Accessories and tools for the beginner
So you’ve just bought a new bike and you want to make sure you’re kitted out and ready to ride. There are a few things you’ll need, in addition to a bike, to get started.
If you’re new to bikes, think of all of these as essential. They’re just as important as the bike is and you should expect to spend money on this. Several of the parts can be purchased secondhand, reducing the price, with the exception being the helmet. I know it seems like a lot, but it’s all completely worth it.
Excluding the helmet, most of these items can be found on craigslist, eBay, and on the DC used bicycle market place Facebook page pretty inexpensively.
This is an extremely important part of bikes and riding. There are a handful of accessories that you need if you’re going to be riding a lot. These each deserve some consideration and investment. The must have accessories are:
The helmet is obvious. I have been saved by helmets many times in many situations. Without a helmet a small crash can turn into a life changing head injury. Dark but true. Most helmets are “single use” meaning they’re designed to take one big hit. It can be hard to tell if a helmet is cracked just by looking at it so, don’t buy a used helmet. All helmets you can buy at a shop pass the Department of Transportation tests. Just pick whatever style you like, is comfortable, buy it and wear it.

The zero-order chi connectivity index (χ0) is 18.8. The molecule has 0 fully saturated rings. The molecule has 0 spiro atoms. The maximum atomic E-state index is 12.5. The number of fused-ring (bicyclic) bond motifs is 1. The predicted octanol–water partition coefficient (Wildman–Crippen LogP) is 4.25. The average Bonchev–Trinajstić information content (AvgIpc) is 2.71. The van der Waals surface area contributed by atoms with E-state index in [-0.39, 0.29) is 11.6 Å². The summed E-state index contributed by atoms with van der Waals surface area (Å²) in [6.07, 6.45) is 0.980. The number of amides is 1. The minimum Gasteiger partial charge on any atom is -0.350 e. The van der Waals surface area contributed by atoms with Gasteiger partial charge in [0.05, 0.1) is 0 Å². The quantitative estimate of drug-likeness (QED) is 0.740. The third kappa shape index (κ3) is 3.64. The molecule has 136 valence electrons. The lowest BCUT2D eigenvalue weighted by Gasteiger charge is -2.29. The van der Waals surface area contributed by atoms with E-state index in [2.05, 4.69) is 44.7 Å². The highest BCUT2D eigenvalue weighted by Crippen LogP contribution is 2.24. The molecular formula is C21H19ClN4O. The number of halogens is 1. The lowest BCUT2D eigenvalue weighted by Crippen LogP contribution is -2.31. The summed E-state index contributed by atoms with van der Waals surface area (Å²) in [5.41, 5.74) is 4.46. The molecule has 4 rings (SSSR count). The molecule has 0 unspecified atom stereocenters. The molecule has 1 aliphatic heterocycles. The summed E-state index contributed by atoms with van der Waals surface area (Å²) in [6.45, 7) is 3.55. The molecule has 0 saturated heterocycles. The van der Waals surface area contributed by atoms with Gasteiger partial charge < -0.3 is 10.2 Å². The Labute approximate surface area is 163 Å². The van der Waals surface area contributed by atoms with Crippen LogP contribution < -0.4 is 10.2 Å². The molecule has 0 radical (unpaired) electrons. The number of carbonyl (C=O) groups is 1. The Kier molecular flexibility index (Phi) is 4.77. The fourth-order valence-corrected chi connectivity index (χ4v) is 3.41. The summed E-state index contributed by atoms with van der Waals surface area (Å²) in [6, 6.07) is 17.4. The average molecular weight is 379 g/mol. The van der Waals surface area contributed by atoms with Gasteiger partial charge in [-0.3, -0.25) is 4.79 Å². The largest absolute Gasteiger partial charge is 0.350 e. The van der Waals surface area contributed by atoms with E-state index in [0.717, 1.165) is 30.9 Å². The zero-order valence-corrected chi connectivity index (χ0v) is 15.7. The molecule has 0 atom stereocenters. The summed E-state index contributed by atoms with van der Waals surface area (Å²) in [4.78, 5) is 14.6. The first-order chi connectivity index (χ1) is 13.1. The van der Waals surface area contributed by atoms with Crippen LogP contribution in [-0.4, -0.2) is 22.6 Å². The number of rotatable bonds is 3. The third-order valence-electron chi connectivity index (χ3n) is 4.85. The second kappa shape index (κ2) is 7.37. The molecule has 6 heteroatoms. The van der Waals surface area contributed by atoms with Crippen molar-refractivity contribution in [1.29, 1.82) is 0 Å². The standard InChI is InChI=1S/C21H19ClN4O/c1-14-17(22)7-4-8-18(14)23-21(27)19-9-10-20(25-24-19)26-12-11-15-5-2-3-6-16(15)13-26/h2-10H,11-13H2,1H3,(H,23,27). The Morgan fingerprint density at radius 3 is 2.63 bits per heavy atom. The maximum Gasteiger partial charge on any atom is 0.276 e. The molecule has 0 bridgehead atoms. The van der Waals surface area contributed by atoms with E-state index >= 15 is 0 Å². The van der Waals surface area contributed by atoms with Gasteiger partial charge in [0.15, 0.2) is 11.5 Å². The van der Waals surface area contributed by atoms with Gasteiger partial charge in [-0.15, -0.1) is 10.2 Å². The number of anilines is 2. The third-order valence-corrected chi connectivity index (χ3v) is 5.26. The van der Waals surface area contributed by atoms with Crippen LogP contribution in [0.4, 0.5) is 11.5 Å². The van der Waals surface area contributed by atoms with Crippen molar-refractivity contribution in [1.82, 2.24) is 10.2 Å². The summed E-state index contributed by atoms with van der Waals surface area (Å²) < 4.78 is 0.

Second a lock. If you’re going to be riding and locking up in the city a good lock is a must. I use a Kryptonite Evolution Mini U-Lock with a cable for the wheels or locking skewers. In general, I suggest a U-lock if you’re going to be locking up in the city regularly. Be sure to follow good lock up practices. Lock to a sturdy structure with a part of the frame of the bicycle - I typically lock around the head tube. Be wary of sign posts as they can sometimes be pulled out of the ground by hand.
Third lights. Yes, you need lights if you ride at night, and no, reflectors or a high-viz vest is not a stand-in. If you’re skeptical of the necessity, next time you’re out at night keep an eye out for cyclists with and without lights and note the difference in night time visibility. I suggest lights which are USB rechargeable and either mount to the bike with tools or are easily removed. I have had lights stolen off my bike when locked up on the sidewalk so be aware. I like the Planet Bike Super Flash USB for a rear light and a Light In Motion Urban 500 in the front, but any decently bright lights will do.
Lastly, there are a couple tools you will want to have starting out. This part of your collection will expand over time too, but these are just the most basic basics.
1. Bicycle specific multi-tool
2. Tire levers
3. Patch kit
The multi-tool should have a full run of Allen keys, screw drivers, and, if possible a chainbreaker. I suggest something like the Crank Bros. M17 or Park Tools IB-3.
Any ol tire levers will work. I prefer the basic Park tool or Pedros tire levers.
Patch kits are largely all the same as well. You want to make sure the tube of glue on the inside is still liquid. If you don’t know how to patch a tube, there are plenty of online tutorials or we can teach you at a Bike House class or clinic.
Lastly, a pump. Unlike tire levers the cheap pumps really are worse. Being that you will use this roughly once a week I would suggest investing in a decent pump for use at home - something by Planet Bike or Topeak are good examples.
By Ian Carr